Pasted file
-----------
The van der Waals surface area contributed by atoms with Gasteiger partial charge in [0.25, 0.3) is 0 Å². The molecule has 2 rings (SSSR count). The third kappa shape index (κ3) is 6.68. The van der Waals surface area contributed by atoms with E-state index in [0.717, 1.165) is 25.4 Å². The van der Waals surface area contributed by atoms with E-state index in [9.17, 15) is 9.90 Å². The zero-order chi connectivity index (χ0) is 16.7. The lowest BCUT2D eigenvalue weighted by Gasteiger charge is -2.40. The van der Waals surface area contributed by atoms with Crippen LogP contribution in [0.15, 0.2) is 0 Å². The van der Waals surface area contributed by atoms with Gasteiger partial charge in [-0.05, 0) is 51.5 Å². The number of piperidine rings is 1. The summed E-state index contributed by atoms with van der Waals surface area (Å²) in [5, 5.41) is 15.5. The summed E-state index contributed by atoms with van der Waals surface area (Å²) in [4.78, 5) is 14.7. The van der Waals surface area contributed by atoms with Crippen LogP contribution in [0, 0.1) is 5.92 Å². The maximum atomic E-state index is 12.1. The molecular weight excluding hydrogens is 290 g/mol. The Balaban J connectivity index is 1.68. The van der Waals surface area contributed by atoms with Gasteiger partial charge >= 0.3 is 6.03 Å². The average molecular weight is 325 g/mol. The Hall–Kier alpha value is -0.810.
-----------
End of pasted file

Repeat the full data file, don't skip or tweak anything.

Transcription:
The van der Waals surface area contributed by atoms with Gasteiger partial charge in [0.25, 0.3) is 0 Å². The molecule has 2 rings (SSSR count). The third kappa shape index (κ3) is 6.68. The van der Waals surface area contributed by atoms with E-state index in [0.717, 1.165) is 25.4 Å². The van der Waals surface area contributed by atoms with E-state index in [9.17, 15) is 9.90 Å². The zero-order chi connectivity index (χ0) is 16.7. The lowest BCUT2D eigenvalue weighted by Gasteiger charge is -2.40. The van der Waals surface area contributed by atoms with Crippen LogP contribution in [0.15, 0.2) is 0 Å². The van der Waals surface area contributed by atoms with Gasteiger partial charge in [-0.05, 0) is 51.5 Å². The number of piperidine rings is 1. The summed E-state index contributed by atoms with van der Waals surface area (Å²) in [5, 5.41) is 15.5. The summed E-state index contributed by atoms with van der Waals surface area (Å²) in [4.78, 5) is 14.7. The van der Waals surface area contributed by atoms with Crippen LogP contribution in [0, 0.1) is 5.92 Å². The maximum atomic E-state index is 12.1. The molecular weight excluding hydrogens is 290 g/mol. The Balaban J connectivity index is 1.68. The van der Waals surface area contributed by atoms with Gasteiger partial charge >= 0.3 is 6.03 Å². The average molecular weight is 325 g/mol. The Hall–Kier alpha value is -0.810.